Archive for October, 2011

Stanford Hospital & Clinics vows to fight $20M class action

Publication Date 10/04/2011
Source: Palo Alto Daily News
(CA)

Stanford Hospital & Clinics vows to fight $20M class
action [Palo Alto Daily News, Calif.]

Oct. 04–Stanford Hospital & Clinics vowed Monday to “vigorously defend”
itself against a $20-million class-action complaint filed in the wake of a data
breach that saw the medical records of 20,000 patients posted on a commercial
website for nearly a year.

Shana Springer filed the complaint on Sept. 28 in Los Angeles County Superior
Court, on behalf of fellow patients treated in Stanford’s emergency room between
March 1, 2009, and Aug. 31, 2009. She is seeking $1,000 per patient, as well as
other penalties, damages and attorneys fees.

The nine-page complaint alleges the hospital violated the Confidentiality of
Medical Information Act, a state law that requires medical providers to
safeguard patient information and prohibits its disclosure without written
consent.

“On its website, Stanford claims that its patients’ ‘health care experience
is [its] highest priority.’ Thus, it should be no surprise that when patients
are treated at Stanford’s facilities, they expect that their private medical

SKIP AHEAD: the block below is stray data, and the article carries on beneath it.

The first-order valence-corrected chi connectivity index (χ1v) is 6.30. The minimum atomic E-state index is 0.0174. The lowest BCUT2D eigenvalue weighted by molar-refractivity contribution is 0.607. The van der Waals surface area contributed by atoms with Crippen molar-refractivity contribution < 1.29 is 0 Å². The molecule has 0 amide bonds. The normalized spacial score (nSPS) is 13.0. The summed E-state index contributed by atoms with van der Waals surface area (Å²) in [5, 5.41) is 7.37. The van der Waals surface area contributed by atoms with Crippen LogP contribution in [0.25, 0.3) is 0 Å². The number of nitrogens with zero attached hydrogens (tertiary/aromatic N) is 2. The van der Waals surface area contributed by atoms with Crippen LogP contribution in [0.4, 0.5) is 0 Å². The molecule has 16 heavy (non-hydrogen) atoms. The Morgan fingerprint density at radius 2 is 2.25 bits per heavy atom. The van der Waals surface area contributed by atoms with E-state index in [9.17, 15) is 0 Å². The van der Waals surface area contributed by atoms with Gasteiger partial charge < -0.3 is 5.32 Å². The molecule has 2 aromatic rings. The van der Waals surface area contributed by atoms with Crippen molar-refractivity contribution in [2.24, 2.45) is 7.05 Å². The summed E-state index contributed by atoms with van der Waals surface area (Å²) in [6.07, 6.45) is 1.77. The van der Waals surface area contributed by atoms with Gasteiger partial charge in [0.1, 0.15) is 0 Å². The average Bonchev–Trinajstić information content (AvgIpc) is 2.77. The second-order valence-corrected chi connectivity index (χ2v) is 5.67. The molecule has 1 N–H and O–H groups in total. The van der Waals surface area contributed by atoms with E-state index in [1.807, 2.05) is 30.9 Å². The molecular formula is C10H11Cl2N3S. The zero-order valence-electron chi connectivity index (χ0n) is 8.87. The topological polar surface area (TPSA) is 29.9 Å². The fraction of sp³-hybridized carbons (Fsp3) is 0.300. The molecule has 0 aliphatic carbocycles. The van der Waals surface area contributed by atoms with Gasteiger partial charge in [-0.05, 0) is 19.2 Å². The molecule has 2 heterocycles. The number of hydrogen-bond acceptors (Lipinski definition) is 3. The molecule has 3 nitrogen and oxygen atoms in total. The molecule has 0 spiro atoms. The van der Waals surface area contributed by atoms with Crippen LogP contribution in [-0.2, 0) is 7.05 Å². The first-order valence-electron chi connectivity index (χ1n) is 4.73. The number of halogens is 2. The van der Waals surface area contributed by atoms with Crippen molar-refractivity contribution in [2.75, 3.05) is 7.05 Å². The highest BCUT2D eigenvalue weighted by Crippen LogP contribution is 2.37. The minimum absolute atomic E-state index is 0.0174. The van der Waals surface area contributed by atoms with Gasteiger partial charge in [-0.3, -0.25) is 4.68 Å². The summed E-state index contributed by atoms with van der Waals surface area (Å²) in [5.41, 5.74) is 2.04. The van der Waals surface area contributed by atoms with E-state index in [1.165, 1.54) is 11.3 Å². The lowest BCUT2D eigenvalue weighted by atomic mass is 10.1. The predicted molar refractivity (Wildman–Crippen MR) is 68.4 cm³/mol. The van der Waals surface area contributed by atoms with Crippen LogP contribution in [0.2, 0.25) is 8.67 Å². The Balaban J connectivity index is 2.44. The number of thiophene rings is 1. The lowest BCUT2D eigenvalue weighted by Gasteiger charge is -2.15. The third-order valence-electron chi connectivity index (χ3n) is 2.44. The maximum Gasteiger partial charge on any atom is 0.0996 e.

information will be kept confidential and will not be disclosed to anyone
without their authorization,” the complaint states.

In a brief statement released Monday, Stanford placed the blame on complaint
codefendant Multi-Specialty Collection Services LLC, saying it was the
subcontractor that mishandled the data. The hospital has since cut ties with the
Woodland Hills-based company, which provided collection and billing
services.

“(Stanford Hospital & Clinics) intends to vigorously defend the lawsuit
that has been filed as it acted appropriately and did not violate the law as
claimed in the lawsuit,” the statement said.

According to the complaint, Multi-Specialty Collection Services was “in part
responsible for the unlawful disclosure of the private medical information of
Plaintiff and class members.”

Stanford confirmed the data breach on Sept. 8. The released information